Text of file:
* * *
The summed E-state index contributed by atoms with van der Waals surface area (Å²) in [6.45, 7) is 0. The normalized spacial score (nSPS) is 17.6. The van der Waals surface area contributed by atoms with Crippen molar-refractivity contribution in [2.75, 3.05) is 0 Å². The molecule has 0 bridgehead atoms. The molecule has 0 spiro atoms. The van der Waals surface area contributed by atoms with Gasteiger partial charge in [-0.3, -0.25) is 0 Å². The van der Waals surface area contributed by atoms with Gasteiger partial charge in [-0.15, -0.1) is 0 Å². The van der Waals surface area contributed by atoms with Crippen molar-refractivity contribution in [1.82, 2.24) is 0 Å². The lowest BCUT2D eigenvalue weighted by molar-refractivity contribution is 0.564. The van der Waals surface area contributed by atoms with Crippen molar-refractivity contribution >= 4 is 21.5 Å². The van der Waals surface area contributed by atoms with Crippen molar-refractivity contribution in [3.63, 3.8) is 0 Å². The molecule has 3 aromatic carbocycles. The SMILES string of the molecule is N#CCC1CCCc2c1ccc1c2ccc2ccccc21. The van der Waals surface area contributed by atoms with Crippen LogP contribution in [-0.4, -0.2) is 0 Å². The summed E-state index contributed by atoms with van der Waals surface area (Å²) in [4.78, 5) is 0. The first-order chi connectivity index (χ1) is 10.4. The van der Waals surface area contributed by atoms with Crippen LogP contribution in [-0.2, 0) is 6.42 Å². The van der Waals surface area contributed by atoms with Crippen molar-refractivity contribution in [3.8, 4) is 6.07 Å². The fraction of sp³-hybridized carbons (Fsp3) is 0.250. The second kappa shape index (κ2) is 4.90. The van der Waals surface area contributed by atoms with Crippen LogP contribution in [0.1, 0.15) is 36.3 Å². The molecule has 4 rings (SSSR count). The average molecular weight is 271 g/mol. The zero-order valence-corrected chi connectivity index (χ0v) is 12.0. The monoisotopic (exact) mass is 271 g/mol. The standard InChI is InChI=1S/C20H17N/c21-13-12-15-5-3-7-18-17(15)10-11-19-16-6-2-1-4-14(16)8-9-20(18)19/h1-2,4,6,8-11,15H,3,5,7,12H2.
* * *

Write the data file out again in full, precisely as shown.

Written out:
The summed E-state index contributed by atoms with van der Waals surface area (Å²) in [6.45, 7) is 0. The normalized spacial score (nSPS) is 17.6. The van der Waals surface area contributed by atoms with Crippen molar-refractivity contribution in [2.75, 3.05) is 0 Å². The molecule has 0 bridgehead atoms. The molecule has 0 spiro atoms. The van der Waals surface area contributed by atoms with Gasteiger partial charge in [-0.3, -0.25) is 0 Å². The van der Waals surface area contributed by atoms with Gasteiger partial charge in [-0.15, -0.1) is 0 Å². The van der Waals surface area contributed by atoms with Crippen molar-refractivity contribution in [1.82, 2.24) is 0 Å². The lowest BCUT2D eigenvalue weighted by molar-refractivity contribution is 0.564. The van der Waals surface area contributed by atoms with Crippen molar-refractivity contribution >= 4 is 21.5 Å². The van der Waals surface area contributed by atoms with Crippen molar-refractivity contribution in [3.63, 3.8) is 0 Å². The molecule has 3 aromatic carbocycles. The SMILES string of the molecule is N#CCC1CCCc2c1ccc1c2ccc2ccccc21. The van der Waals surface area contributed by atoms with Crippen LogP contribution in [-0.4, -0.2) is 0 Å². The summed E-state index contributed by atoms with van der Waals surface area (Å²) in [4.78, 5) is 0. The first-order chi connectivity index (χ1) is 10.4. The van der Waals surface area contributed by atoms with Crippen LogP contribution in [-0.2, 0) is 6.42 Å². The van der Waals surface area contributed by atoms with Crippen molar-refractivity contribution in [3.8, 4) is 6.07 Å². The fraction of sp³-hybridized carbons (Fsp3) is 0.250. The second kappa shape index (κ2) is 4.90. The van der Waals surface area contributed by atoms with Crippen LogP contribution in [0.1, 0.15) is 36.3 Å². The molecule has 4 rings (SSSR count). The average molecular weight is 271 g/mol. The zero-order valence-corrected chi connectivity index (χ0v) is 12.0. The monoisotopic (exact) mass is 271 g/mol. The standard InChI is InChI=1S/C20H17N/c21-13-12-15-5-3-7-18-17(15)10-11-19-16-6-2-1-4-14(16)8-9-20(18)19/h1-2,4,6,8-11,15H,3,5,7,12H2.